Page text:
Datanami: Regarding the state of data science education, do you think universities doing enough to satisfy demand from students and industry? How might we better approach the problem?
I think we need a wholesale revision of the curriculum in computer science and statistics. For example, if one considers an entry-level computer programming class, the examples and the projects are very often games or mathematical exercises that reside in a virtual world. Why not introduce inferential problems, and real-world data, in such classes? For example, one can learn to perform an A/B test using permutation methods from statistics, which can be programmed with a modicum of (say) Python. In particular one needs to know how to randomly shuffle lists, and plot histograms. Students are then empowered to conduct actual A/B tests, on problems that they are interested in. For example, is the composition of juries in a given county the same as the composition of the underlying population? This is an inferential problem involving statistical significance. Considerations such as these led us to design a new freshman-level course on Data Science at Berkeley, known as “DS 8,” which introduces computational thinking, inferential thinking and real-world problem solving in a unified way. Students learn to program (in Python), and they learn inferential principles and their realization as algorithms. They work with real-world data sets. Even without any mathematical background beyond arithmetic, students end up being able to understand, and implement, a range of ideas in parametric and nonparametric statistics. They learn to think about the social and ethical context of computing and inference. The course has been a major success, with over 2,000 students taking it each year. We also have classes that take this integrated perspective at the sophomore, junior and senior levels. A student coming out of this sequence is truly ready to call themselves a “Data Scientist.” As far as I’m concerned such a course sequence is a kind of liberal arts of the 21st century.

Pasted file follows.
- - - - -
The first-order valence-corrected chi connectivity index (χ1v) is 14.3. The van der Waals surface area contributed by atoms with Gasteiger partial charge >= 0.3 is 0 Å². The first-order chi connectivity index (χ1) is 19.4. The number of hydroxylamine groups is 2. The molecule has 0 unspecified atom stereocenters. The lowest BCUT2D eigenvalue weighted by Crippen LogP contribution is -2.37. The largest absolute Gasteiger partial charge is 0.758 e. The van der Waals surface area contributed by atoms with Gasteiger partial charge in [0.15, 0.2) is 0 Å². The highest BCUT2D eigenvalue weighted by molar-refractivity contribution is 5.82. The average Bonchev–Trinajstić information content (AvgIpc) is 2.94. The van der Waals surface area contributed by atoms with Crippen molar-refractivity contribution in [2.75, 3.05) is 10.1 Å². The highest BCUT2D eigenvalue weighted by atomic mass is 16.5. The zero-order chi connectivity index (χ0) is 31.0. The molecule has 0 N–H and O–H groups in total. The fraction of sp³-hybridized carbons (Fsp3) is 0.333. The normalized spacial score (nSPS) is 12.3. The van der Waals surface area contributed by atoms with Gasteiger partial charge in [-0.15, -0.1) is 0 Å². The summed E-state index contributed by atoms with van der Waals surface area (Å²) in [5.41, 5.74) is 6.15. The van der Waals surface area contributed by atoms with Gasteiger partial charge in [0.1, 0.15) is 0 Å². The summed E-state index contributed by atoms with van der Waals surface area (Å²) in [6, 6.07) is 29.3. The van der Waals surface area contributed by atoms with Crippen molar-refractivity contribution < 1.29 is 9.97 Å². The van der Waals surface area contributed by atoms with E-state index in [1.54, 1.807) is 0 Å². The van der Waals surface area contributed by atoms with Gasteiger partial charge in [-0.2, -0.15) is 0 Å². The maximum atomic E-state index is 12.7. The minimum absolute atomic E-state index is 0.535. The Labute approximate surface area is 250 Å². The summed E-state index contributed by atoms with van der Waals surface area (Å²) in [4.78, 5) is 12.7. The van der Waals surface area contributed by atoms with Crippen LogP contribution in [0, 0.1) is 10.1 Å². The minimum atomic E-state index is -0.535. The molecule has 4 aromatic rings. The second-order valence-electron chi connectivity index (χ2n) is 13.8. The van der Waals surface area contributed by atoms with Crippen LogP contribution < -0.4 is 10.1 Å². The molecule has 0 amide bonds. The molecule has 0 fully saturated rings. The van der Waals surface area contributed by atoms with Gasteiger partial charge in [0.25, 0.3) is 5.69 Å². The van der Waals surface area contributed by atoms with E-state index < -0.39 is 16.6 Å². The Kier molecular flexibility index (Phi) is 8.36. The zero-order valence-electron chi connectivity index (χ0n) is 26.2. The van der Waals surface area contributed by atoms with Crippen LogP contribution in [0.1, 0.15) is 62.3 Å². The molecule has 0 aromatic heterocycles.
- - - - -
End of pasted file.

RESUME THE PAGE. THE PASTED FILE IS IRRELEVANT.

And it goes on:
Datanami: What do you hope to see from the big data community in the coming year?
I hope to see more awareness of uncertainty and decision making under uncertainty. People are starting to become aware of biases and sampling issues and the effect that that could have, but there’s a much bigger set of issues dealing with where data comes from, where models come from and how uncertain one is about the choices that have been made in choosing models and gathering data. It’s important that systems are able to help protect people from over-optimism when they’re using data to make predictions and decisions.
Datanami: Outside of the professional sphere, what can you share about yourself that your colleagues might be surprised to learn – any unique hobbies or stories?
I’m a drummer. I’m currently playing in three different bands. I’ve performed in venues around the world, and have played a range of musical styles ranging from late 1980’s pop to punk rock to Latin. It’s a very complementary activity to my intellectual life.